Exile, Precariousness, and Subjectivity
At the Margins of Academia offers a broad approach to the challenge of academic labor precarity and the ever-growing academic migration from Turkey to European academic labor markets, based on the author’s own experiences and on in-depth interviews with the exiled Peace Academics. To this aim, it provides a detailed analysis of the systemic background of precariousness, the specifities of the case of the exiled Academics for Peace with regard to the precarization of academic labor force in general, and the socio-emotional expressions of being kept ‘in reserve’, drawing on the exiled academics’ own narratives.
The book consists of 5 chapters that start with the structural background of precariousness, then proceed to set a framework for understanding the relation between precariousness and subjectivity, and present insights on that relation with the help of the references made to individual and focus group interviews conducted with 11 academics in exile.
In A Philosophy for Communism: Rethinking Althusser Panagiotis Sotiris attempts a reading of the work of the French philosopher centered upon his deeply political conception of philosophy. Althusser’s endeavour is presented as a quest for a new practice of philosophy that would enable a new practice of politics for communism, in opposition to idealism and teleology. The central point is that in his trajectory from the crucial interventions of the 1960s to the texts on aleatory materialism, Althusser remained a communist in philosophy. This is based upon a reading of the tensions and dynamics running through Althusser’s work and his dialogue with other thinkers. Particular attention is paid to crucial texts by Althusser that remained unpublished until relatively recently.
Taking Supranational Citizenship Seriously
This collective volume examines how EU citizenship reconstructs in unexpected ways what citizenship as a status means and stands for. EU citizenship can neither be accurately described as a citizenship status similar to national citizenship, nor as an immigration one. The book examines the tension at the heart of attempts to grasp the nature of EU citizenship as supranational status in relation to family reunification, social rights and expulsion. It shows that while events such as Brexit stress the importance of EU citizenship, the construction of supranational citizenship along the axis of non-discrimination and equality remains a work in progress that requires the efforts of all actors involved - institutions, implementing authorities, courts and citizens.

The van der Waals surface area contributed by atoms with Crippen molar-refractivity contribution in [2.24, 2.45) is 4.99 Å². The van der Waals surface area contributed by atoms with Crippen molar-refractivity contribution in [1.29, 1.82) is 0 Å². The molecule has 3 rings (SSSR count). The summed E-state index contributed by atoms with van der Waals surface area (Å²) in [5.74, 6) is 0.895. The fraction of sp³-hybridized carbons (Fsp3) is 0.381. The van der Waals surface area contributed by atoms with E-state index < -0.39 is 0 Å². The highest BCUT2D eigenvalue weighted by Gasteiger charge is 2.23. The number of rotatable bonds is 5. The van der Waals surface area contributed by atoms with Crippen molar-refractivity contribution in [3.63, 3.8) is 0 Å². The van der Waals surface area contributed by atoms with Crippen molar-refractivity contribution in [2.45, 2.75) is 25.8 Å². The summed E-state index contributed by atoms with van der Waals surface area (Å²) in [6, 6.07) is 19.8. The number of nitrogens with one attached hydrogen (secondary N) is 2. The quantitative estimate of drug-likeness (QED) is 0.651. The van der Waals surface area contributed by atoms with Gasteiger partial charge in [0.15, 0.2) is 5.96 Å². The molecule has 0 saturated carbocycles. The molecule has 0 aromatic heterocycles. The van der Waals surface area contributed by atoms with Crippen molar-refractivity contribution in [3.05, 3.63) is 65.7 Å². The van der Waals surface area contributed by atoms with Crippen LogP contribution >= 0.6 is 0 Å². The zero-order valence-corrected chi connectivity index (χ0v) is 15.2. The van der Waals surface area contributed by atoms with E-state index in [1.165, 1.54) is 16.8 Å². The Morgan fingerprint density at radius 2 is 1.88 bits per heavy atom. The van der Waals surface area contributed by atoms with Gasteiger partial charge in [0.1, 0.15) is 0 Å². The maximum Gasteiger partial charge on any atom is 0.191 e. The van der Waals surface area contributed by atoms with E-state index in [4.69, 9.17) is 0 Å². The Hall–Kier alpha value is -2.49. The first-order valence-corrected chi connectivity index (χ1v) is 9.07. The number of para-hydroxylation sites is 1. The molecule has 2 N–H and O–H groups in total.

Contemplating Place and the Construction of Self
Editor: Ellyn Lyle
Beginning from the notion that self is constructed, contributors in Identity Landscapes: Contemplating Place and the Construction of Self are particularly interested in how relationships with place inform identity development. Locating identity inquiry in methodologies that encourage an explicit examination of self (e.g. autoethnography, self-study, autobiographical inquiry, a/r/tography, and reflexive inquiry), authors situate themselves epistemologically and geographically as they explore where place and identity converge. Through critical, qualitative, creative, and arts-integrated approaches, this collection aims to advance thought regarding the myriad ways that place informs identity development.
Activist Identity Development of Transgender Social Justice Activists and Educators introduces an anti-oppressive, critical and intersectional approach to social justice activism and education, and adult education for social change. This book examines how state governments, laws, policies, institutions, and systems of dominant hegemonic ideologies, such as education systems, the legal systems, and their gatekeepers influence the social position and epistemic agency of transgender and gender non-conforming people (TGNC), therefore shaping their social justice activist and educator identity development. The research was conducted with eight TGNC social justice activists and educators from eight different countries, who were at the time in leadership positions in organizations working on the advancement of LGBTQI human rights.